ORGAN SITE SIDE EFFECT* (%) ONSET**
Cardiovascular Bradycardia (during infusion) I
Flushing (11%) I
Hypotension (rare) E
Thromboembolism (5%) E
Dermatological Alopecia (61%) E
Rash (13%) E
Gastrointestinal Abdominal pain (57%) (severe 16%) I  E
Anorexia, weight loss (55%) I  E
Constipation (30%) E
Diarrhea (51%) (early; late 88%, severe 31%) I  E
Dyspepsia (11%) E
Flatulence (12%) E
GI obstruction (rare) E
GI perforation (rare) E
Mucositis (12%) E
Nausea, vomiting (86%) (severe 17%) I  E
General Edema (10%) E
Fatigue (76%) (severe 12%) I
Other (28%) (cholinergic symptoms) I
Hematological Myelosuppression ± infection, bleeding (28%) (grade 3/4) E
Hepatobiliary ↑ LFTs (13%) (4% severe) E
Pancreatitis (rare) E
Hypersensitivity Hypersensitivity (rare) I
Metabolic / Endocrine Hyperglycemia (uncommon) E
Tumor lysis syndrome (rare) I
Musculoskeletal Musculoskeletal pain (15%) E
Nervous System Dizziness (15%) I  E
Dysarthria (or speech disorder; rare, transient) I
Headache (17%) I  E
Insomnia (19%) I  E
Renal Renal failure (rare) E
Respiratory Cough, dyspnea (22%) I  E
Pneumonitis (infrequent) I  E
Rhinitis (16%) I  E


* "Incidence" may refer to an absolute value or the higher value from a reported range.
"Rare" may refer to events with < 1% incidence, reported in post-marketing, phase 1 studies,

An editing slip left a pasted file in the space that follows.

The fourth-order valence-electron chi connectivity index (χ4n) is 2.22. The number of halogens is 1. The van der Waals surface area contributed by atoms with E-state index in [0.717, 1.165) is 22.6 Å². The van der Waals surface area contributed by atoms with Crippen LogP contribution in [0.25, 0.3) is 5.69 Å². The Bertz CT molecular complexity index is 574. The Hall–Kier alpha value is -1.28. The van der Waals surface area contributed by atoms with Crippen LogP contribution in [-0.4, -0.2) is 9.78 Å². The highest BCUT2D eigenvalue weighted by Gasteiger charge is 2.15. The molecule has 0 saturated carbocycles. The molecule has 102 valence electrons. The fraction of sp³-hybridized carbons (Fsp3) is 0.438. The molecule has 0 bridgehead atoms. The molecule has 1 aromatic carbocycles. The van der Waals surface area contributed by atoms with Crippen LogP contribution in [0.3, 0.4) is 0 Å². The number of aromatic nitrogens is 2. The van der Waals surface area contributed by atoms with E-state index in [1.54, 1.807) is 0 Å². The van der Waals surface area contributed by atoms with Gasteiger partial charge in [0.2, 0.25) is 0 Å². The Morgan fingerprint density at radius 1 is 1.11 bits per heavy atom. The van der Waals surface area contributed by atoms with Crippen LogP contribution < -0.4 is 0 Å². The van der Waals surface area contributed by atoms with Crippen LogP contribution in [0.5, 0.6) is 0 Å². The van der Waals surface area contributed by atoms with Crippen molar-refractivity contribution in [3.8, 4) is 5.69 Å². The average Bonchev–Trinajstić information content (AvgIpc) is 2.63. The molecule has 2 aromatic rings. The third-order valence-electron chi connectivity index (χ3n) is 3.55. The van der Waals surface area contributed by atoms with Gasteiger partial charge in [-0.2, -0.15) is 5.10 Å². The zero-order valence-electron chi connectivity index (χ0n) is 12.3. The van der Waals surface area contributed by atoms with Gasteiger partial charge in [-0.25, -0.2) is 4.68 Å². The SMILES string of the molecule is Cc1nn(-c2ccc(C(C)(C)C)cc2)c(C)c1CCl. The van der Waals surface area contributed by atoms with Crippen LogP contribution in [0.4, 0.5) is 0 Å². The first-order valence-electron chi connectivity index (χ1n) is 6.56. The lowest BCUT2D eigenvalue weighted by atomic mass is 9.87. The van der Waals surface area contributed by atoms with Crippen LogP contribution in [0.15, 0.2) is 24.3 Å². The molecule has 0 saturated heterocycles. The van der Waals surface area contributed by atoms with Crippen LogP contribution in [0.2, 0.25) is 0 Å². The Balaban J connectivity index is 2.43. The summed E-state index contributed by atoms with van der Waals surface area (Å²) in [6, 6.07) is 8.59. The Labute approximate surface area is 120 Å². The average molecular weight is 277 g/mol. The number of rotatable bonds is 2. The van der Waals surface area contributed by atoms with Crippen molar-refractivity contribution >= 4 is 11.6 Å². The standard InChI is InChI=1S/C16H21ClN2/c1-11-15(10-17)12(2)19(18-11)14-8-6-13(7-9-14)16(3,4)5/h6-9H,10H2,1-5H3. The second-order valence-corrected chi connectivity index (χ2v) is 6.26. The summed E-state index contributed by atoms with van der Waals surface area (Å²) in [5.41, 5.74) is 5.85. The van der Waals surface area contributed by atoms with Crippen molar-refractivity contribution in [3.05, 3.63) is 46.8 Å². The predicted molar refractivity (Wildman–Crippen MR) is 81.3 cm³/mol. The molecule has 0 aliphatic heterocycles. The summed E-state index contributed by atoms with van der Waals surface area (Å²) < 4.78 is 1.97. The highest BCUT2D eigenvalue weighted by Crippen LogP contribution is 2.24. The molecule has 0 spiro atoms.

isolated data or anecdotal reports.
Dose-limiting side effects are underlined.

** I = immediate (onset in hours to days)     E = early (days to weeks)
D = delayed (weeks to months)      L = late (months to years)

The most common side effects for irinotecan include nausea, vomiting, fatigue, alopecia, abdominal pain, anorexia, weight loss, diarrhea, constipation, myelosuppression ± infection, bleeding and cholinergic symptoms.

The most common and severe adverse effect of irinotecan is diarrhea. Two distinct types of diarrhea associated with irinotecan have been identified – an early onset cholinergic syndrome and late-onset diarrhea. The early-onset cholinergic effects, usually transient, may arise up to 24 hours after treatment and includes profound warmth, rhinitis, lacrimation, increased salivation, diaphoresis or flushing, followed by abdominal cramping and sudden diarrhea. They are thought to be related to the anticholinesterase activity of irinotecan and are more likely to occur at higher dose levels.  Acute events are managed successfully by administering IV or SC atropine 0.25 to 1 mg. Because of the short half-life of atropine, using it to prevent cholinergic symptoms is controversial; however, prophylactic atropine should be considered (unless contraindicated) in patients experiencing cholinergic symptoms.